The cases listed below will help you learn what you and your school administrators can and cannot do in a school setting. Some of cases will defend your rights while others will take them away. Use the former ones when you fight back against government school tyranny. Each case includes quotes from the court and a link to the entire decision.
EXPRESS YOURSELF IN SCHOOL
Tinker V. Des Moines School Dist., 393 U.S. 503 (1969): “Petitioners, three public school pupils in Des Moines, Iowa, were suspended from school for wearing black armbands to protest the Government’s policy in Vietnam. They sought nominal damages and an injunction against a regulation that the respondents had promulgated banning the wearing of armbands.
|1. In wearing armbands, the petitioners were quiet and passive. They were not disruptive and did not impinge upon the rights of others. In these circumstances, their conduct was within the protection of the Free Speech Clause of the First Amendment and the Due Process Clause of the Fourteenth. Pp. 505-506.
2. First Amendment rights are available to teachers and students, subject to application in light of the special characteristics of the school environment. Pp. 506-507.
3. A prohibition against expression of opinion, without any evidence that the rule is necessary to avoid substantial interference with school discipline or the rights of others, is not permissible under the First and Fourteenth Amendments. Pp. 507-514.”
SIT DOWN DURING THE PLEDGE
West Virginia State Board Of Education V. Barnette, 319 U.S. 624 (1943): “We think the action of the local authorities in compelling the flag salute and pledge transcends constitutional limitations on their power and invades the sphere of intellect and spirit which it is the purpose of the First Amendment to our Constitution to reserve from all official control.” “Words uttered under coercion are proof of loyalty to nothing but self- interest. Love of country must spring from willing hearts and free minds, inspired by a fair administration of wise laws enacted by the people’s elected representatives within the bounds of express constitutional prohibitions. These laws must, to be consistent with the First Amendment, permit the widest toleration of conflicting viewpoints consistent with a society of free men.”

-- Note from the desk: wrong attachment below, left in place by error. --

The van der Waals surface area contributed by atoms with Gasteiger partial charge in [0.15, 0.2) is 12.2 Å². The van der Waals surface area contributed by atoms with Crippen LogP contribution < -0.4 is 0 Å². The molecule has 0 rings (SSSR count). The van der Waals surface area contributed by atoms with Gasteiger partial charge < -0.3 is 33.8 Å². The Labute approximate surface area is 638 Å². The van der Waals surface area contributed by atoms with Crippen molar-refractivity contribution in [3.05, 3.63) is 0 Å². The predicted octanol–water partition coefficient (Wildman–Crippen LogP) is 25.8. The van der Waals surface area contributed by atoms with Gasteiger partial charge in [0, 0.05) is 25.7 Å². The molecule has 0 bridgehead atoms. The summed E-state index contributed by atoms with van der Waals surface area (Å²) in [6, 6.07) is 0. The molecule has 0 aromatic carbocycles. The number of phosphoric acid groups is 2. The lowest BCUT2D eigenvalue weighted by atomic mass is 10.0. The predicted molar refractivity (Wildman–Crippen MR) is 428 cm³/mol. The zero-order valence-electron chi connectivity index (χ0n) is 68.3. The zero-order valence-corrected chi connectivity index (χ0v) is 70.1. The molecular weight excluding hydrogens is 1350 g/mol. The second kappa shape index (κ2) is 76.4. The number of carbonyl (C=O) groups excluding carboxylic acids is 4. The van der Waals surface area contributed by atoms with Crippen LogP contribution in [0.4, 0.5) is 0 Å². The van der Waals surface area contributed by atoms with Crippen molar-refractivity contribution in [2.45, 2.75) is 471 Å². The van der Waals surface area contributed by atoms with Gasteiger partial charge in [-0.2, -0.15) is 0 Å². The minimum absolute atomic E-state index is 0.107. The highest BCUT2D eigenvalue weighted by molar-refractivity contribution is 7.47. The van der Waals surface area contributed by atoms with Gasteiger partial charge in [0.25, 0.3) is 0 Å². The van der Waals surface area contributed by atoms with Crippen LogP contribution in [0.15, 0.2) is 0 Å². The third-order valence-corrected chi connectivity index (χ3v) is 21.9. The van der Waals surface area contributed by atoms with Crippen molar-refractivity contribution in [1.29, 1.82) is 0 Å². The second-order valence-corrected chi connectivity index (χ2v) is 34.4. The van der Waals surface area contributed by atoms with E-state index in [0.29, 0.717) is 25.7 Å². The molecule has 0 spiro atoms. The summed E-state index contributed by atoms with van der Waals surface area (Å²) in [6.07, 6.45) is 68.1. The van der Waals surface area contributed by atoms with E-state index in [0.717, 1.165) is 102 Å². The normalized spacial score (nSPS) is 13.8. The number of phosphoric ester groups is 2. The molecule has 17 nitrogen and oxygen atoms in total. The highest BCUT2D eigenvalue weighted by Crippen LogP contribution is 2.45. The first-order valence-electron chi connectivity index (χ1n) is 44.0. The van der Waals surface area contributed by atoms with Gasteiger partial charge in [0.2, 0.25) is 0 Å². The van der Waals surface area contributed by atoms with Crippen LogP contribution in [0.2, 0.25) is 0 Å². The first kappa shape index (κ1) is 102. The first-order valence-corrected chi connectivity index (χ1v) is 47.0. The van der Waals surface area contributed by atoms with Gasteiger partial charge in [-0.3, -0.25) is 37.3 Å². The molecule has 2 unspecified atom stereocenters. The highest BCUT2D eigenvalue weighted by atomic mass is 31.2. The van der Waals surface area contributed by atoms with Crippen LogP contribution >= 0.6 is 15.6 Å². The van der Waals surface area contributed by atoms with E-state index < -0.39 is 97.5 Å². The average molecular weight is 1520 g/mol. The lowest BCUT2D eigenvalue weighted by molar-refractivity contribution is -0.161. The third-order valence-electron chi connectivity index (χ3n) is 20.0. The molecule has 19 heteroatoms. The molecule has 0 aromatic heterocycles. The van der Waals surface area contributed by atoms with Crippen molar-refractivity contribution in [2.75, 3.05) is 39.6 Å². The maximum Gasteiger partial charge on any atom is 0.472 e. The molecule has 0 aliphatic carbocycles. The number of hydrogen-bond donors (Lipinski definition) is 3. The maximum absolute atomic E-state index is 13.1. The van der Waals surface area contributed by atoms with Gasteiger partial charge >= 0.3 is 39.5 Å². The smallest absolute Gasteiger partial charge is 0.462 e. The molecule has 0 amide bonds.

NO BIBLE READING IN CLASS
Abington School District v. Schempp: “Because of the prohibition of the First Amendment against the enactment by Congress of any law “respecting an establishment of religion,” which is made applicable to the States by the Fourteenth Amendment, no state law or school board may require that passages from the Bible be read or that the Lord’s Prayer be recited in the public schools of a State at the beginning of each school day – even if individual students may be excused from attending or participating in such exercises upon written request of their parents.”
NO POSTING OF THE TEN COMMANDMENTS
Stone v. Graham, 449 U.S. 39 (1980): “A Kentucky statute requiring the posting of a copy of the Ten Commandments, purchased with private contributions, on the wall of each public school classroom in the State has no secular legislative purpose, and therefore is unconstitutional as violating the Establishment Clause of the First Amendment.”
SCHOOLS MAY CENSOR STUDENT NEWSPAPERS
Hazelwood School District V. Kuhlmeier, 484 U.S. 260 (1988): “First Amendment rights of students in the public schools are not automatically coextensive with the rights of adults in other settings, and must be applied in light of the special characteristics of the school environment. A school need not tolerate student speech that is inconsistent with its basic educational mission, even though the government could not censor similar speech outside the school.”
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